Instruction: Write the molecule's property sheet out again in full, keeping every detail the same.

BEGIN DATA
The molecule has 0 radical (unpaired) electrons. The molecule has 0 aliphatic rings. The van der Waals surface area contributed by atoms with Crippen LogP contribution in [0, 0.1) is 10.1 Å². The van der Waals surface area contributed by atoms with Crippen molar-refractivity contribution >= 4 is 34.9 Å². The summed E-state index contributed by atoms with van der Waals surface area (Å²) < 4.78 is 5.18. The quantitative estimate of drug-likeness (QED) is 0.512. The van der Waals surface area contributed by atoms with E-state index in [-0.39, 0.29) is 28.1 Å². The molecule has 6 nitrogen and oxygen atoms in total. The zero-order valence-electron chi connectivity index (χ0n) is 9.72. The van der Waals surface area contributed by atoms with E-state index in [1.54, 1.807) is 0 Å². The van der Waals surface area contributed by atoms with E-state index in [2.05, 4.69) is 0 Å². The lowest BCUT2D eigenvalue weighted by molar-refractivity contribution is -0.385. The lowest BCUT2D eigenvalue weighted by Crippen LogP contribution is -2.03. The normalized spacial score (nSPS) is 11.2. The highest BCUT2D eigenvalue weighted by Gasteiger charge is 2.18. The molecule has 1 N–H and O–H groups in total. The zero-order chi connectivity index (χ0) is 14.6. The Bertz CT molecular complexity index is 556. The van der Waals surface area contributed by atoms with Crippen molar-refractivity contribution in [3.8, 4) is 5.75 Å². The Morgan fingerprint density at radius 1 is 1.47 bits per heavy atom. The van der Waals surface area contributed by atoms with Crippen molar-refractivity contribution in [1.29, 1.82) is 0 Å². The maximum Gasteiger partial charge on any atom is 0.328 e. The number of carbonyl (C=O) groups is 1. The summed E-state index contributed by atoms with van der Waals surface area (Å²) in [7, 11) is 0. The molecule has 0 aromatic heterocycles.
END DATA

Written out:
The molecule has 0 radical (unpaired) electrons. The molecule has 0 aliphatic rings. The van der Waals surface area contributed by atoms with Crippen LogP contribution in [0, 0.1) is 10.1 Å². The van der Waals surface area contributed by atoms with Crippen molar-refractivity contribution >= 4 is 34.9 Å². The summed E-state index contributed by atoms with van der Waals surface area (Å²) < 4.78 is 5.18. The quantitative estimate of drug-likeness (QED) is 0.512. The van der Waals surface area contributed by atoms with E-state index in [-0.39, 0.29) is 28.1 Å². The molecule has 6 nitrogen and oxygen atoms in total. The zero-order valence-electron chi connectivity index (χ0n) is 9.72. The van der Waals surface area contributed by atoms with E-state index in [1.54, 1.807) is 0 Å². The van der Waals surface area contributed by atoms with E-state index in [2.05, 4.69) is 0 Å². The lowest BCUT2D eigenvalue weighted by molar-refractivity contribution is -0.385. The lowest BCUT2D eigenvalue weighted by Crippen LogP contribution is -2.03. The normalized spacial score (nSPS) is 11.2. The highest BCUT2D eigenvalue weighted by Gasteiger charge is 2.18. The molecule has 1 N–H and O–H groups in total. The zero-order chi connectivity index (χ0) is 14.6. The Bertz CT molecular complexity index is 556. The van der Waals surface area contributed by atoms with Crippen molar-refractivity contribution in [3.8, 4) is 5.75 Å². The Morgan fingerprint density at radius 1 is 1.47 bits per heavy atom. The van der Waals surface area contributed by atoms with Crippen molar-refractivity contribution in [1.29, 1.82) is 0 Å². The maximum Gasteiger partial charge on any atom is 0.328 e. The number of carbonyl (C=O) groups is 1. The summed E-state index contributed by atoms with van der Waals surface area (Å²) in [7, 11) is 0. The molecule has 0 aromatic heterocycles.